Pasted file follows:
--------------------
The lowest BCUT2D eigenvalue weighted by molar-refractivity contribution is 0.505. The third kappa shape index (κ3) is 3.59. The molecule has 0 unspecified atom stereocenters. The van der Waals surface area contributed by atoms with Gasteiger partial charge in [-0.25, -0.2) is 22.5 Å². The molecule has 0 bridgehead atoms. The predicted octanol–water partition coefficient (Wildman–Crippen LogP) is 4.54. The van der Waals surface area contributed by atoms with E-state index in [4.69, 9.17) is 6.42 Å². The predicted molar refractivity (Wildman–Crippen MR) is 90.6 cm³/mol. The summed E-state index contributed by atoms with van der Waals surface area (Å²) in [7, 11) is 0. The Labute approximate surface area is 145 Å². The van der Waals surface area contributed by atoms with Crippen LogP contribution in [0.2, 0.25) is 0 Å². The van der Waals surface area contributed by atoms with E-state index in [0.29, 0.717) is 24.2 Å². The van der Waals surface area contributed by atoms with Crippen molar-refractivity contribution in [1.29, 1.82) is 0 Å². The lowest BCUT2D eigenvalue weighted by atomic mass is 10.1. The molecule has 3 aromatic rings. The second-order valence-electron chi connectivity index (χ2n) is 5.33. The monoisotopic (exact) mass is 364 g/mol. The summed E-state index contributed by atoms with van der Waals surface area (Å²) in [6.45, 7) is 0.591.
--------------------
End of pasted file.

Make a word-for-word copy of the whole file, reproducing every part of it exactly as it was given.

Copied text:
The lowest BCUT2D eigenvalue weighted by molar-refractivity contribution is 0.505. The third kappa shape index (κ3) is 3.59. The molecule has 0 unspecified atom stereocenters. The van der Waals surface area contributed by atoms with Gasteiger partial charge in [-0.25, -0.2) is 22.5 Å². The molecule has 0 bridgehead atoms. The predicted octanol–water partition coefficient (Wildman–Crippen LogP) is 4.54. The van der Waals surface area contributed by atoms with E-state index in [4.69, 9.17) is 6.42 Å². The predicted molar refractivity (Wildman–Crippen MR) is 90.6 cm³/mol. The summed E-state index contributed by atoms with van der Waals surface area (Å²) in [7, 11) is 0. The Labute approximate surface area is 145 Å². The van der Waals surface area contributed by atoms with Crippen LogP contribution in [0.2, 0.25) is 0 Å². The van der Waals surface area contributed by atoms with E-state index in [0.29, 0.717) is 24.2 Å². The van der Waals surface area contributed by atoms with Crippen molar-refractivity contribution in [1.29, 1.82) is 0 Å². The lowest BCUT2D eigenvalue weighted by atomic mass is 10.1. The molecule has 3 aromatic rings. The second-order valence-electron chi connectivity index (χ2n) is 5.33. The monoisotopic (exact) mass is 364 g/mol. The summed E-state index contributed by atoms with van der Waals surface area (Å²) in [6.45, 7) is 0.591.